Rotator Cuff Injuries
A rotator cuff is a group of muscles and tendons in your shoulder. They help you lift and move your arms away from your body. The rotator cuff keeps the ball of the upper arm bone (humerus) in the shoulder blade socket. A rotator cuff injury can cause a dull ache which may increase gradually over time. Rotator cuff injuries are common and increase with age.
These injuries can occur earlier in people who have jobs that require repeated overhead movements, such as painters and carpenters. Physical therapy exercises can increase the flexibility and strength of the muscles surrounding the shoulder joint. For many people with rotator cuff problems, these exercises are all that are needed to manage their symptoms.
Sometimes rotator cuff tears can result from a single injury. In such cases, people should seek medical attention quickly as they may need surgery.
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Types of Rotator Cuff Injuries-
- Partial: With an incomplete or partial tear, the tendon still somewhat attaches to the arm bone.
- Complete: With a full-thickness or complete tear, the tendon separates completely from the bone. There’s a hole or rip in the tendon.
What causes a rotator cuff tear?
An accident, such as a fall, can cause a broken collarbone or dislocated shoulder that tears the rotator cuff.More commonly, rotator cuff tears occur over time as the tendon wears down with age and use (degenerative tear). People over 40 are most at risk.Rotator cuff injuries are most often caused by progressive wear and tear of the tendon tissue over time. Repetitive overhead activity or prolonged bouts of heavy lifting can irritate or damage the tendon.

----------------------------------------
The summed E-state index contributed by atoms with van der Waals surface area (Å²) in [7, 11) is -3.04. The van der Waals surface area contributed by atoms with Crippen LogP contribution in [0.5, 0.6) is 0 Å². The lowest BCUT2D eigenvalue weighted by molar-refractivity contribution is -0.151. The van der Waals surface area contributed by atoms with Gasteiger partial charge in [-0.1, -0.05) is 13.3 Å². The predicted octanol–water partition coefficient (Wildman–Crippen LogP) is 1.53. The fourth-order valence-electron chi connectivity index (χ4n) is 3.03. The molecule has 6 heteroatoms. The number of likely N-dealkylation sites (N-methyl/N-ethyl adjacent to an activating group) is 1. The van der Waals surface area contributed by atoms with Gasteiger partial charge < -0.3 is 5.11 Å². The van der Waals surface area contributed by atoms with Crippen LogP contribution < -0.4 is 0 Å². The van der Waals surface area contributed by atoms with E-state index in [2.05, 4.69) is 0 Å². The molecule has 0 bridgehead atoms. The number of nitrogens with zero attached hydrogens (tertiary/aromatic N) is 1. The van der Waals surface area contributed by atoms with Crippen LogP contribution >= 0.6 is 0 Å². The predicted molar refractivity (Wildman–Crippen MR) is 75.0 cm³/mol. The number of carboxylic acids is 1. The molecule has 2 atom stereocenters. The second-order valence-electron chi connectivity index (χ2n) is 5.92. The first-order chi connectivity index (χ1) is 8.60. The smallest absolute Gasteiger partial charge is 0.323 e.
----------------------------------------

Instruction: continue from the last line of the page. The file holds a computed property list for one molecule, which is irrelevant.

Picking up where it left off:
Causes of degenerative tears include:
Bone spurs: Bony growths can form on the top of the shoulder bone. These bone spurs rub against the tendon when you lift your arm. This shoulder impingement creates friction between the bone and tendon. Eventually, a partial or complete tear may occur.
Decreased blood flow: Blood flow to the rotator cuff decreases as you get older. Your muscles and tendons need a healthy blood supply to repair themselves. If blood doesn’t nourish the tendons, they can tear.